Major Kleopas, commander of the Pardus tankers, would later be killed in a battle where they faced over three hundred enemy tanks. His tank was hit by an anti-tank shell, killing his crew, setting him and the tank on fire, and severing his spine below the waist. He burned to death, but not before firing one last shot that destroyed the enemy tank that had hit him.
Captain LeGuin, commander of a Pardus Tank Destroyer, also gets several CMOAs of his own. Several times, he was able to hide his massive tank destroyer so well that he fooled even Mkoll, the Ghost's chief scout. When LeGuin's tank was hit in the final battle, the Captain tried to escape his burning vehicle, only to realize that the hatch had been jammed. Grimly, the Captain sat back on his seat, and remain stoic even as he began to burn alive. Fortunately, Mkoll quickly comes to the rescue, unjamming the hatch and rescuing LeGuin. The Captain promptly ends up being featured again in another Abnett novel - Double Eagle.
Captain LeGuin was so calm and collected that he actually took the time to give his tank a proper goodbye before he bailed out of his ruined tank.
In Traitor General, the squad led by Gaunt are attacked by five Chaos Space Marines. Gaunt realises that his Power Sword might be the only weapon of use against them, readies himself to go against them, one at a time. His first kill: To sneak up on one Chaos space Marine and slices him in two with one stroke. His squad begin to achieve kills: Tona attaches their bag of Tube Charges to one, Rawne snipes one with a long las just before it can kill him, and Varl picks up a fallen bolter, and with his augmetic, produces to empty the magazine into it's face. Badass.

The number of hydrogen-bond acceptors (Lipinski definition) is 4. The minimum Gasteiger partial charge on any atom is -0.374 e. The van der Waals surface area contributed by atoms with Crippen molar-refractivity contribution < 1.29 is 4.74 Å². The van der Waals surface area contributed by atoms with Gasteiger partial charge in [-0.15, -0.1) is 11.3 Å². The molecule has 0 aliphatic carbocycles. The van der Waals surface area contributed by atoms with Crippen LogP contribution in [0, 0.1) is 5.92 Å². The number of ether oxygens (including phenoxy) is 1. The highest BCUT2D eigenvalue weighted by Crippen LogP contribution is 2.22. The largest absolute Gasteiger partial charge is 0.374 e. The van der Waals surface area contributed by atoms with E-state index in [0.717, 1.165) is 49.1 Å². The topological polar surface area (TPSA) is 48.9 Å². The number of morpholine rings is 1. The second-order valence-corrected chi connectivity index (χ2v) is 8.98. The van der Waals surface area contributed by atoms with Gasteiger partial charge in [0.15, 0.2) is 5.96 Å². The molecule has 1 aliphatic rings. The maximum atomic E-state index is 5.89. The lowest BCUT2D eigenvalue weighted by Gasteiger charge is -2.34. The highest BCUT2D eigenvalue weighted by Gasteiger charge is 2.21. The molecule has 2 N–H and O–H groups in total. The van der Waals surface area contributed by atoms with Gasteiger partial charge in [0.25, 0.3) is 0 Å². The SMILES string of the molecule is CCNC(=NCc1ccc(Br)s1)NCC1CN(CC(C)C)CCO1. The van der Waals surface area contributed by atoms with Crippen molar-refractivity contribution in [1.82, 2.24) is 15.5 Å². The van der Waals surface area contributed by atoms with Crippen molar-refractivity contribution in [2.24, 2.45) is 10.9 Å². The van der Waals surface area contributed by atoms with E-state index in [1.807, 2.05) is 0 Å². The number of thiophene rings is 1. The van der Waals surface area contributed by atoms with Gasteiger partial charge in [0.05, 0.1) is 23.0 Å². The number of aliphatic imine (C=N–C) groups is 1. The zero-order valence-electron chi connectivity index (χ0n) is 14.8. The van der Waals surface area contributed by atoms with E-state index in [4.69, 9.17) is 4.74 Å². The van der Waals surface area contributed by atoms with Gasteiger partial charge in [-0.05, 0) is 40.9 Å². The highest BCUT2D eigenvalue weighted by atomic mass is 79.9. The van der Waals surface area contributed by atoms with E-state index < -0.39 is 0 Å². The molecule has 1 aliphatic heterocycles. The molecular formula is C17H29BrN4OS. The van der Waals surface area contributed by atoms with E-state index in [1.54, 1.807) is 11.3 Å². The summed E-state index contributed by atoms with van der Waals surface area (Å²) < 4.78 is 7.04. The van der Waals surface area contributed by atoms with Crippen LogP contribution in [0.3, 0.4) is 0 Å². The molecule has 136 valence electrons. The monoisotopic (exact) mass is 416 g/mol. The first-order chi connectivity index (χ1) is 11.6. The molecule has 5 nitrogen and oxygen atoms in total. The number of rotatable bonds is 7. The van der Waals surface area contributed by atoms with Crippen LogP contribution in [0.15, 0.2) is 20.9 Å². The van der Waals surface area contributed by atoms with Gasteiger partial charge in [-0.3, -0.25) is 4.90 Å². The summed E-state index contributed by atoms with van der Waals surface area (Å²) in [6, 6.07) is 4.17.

In Blood Pact, near the end Gaunt and his group finally arrive at a war monument on Balhaut, and his meeting with his contact is interrupted by a pair of Inquisitorial agents. They call for him to stand down, and Gaunt simply draws his bolt gun, daring them to fight. Cue the Blood Pact, Inquisitorial forces, Commisariat security troops and the Tanith First and Only engaging in a massive gun fight. To top it off when, when Handro Rime (in reality a Chaos Warlord), believes he had Gaunt cornered, he taunts Gaunt because he would never kill a man unless he thought they were undoubtedly an enemy of mankind. Cue Rawne standing right nearby, and pointing out that he would.
at the end of First and Only exploding the upper half of Fereyd's body with an esoteric chaos shrapnel gun, not just killing him but also causing Heldane to explode from the psychic backlash
In Blood Pact, while unarmed and in a jail cell still managing to disarm a Blood Pact soldier, then proceeding to smash his face repeatedly into the bars.
Killing Handro Rime
Then, in Salvation's Reach, he jumps from a walkway on top of a Shape Shifter assassin who was holding a child hostage and knifes him to death.
Also, earlier in the novel, he infiltrates a Commisariat facility just to prove a point that their security sucks. Oh, and he also happens to inadvertently interrupt an actual assassination plot at the same time.
In Salvation's Reach, three Space Marines board a Chaos Controlled space station. They face off against over three hundred Loxatl mercenaries in a single room. Entire platoons of Ghosts have trouble dealing with three!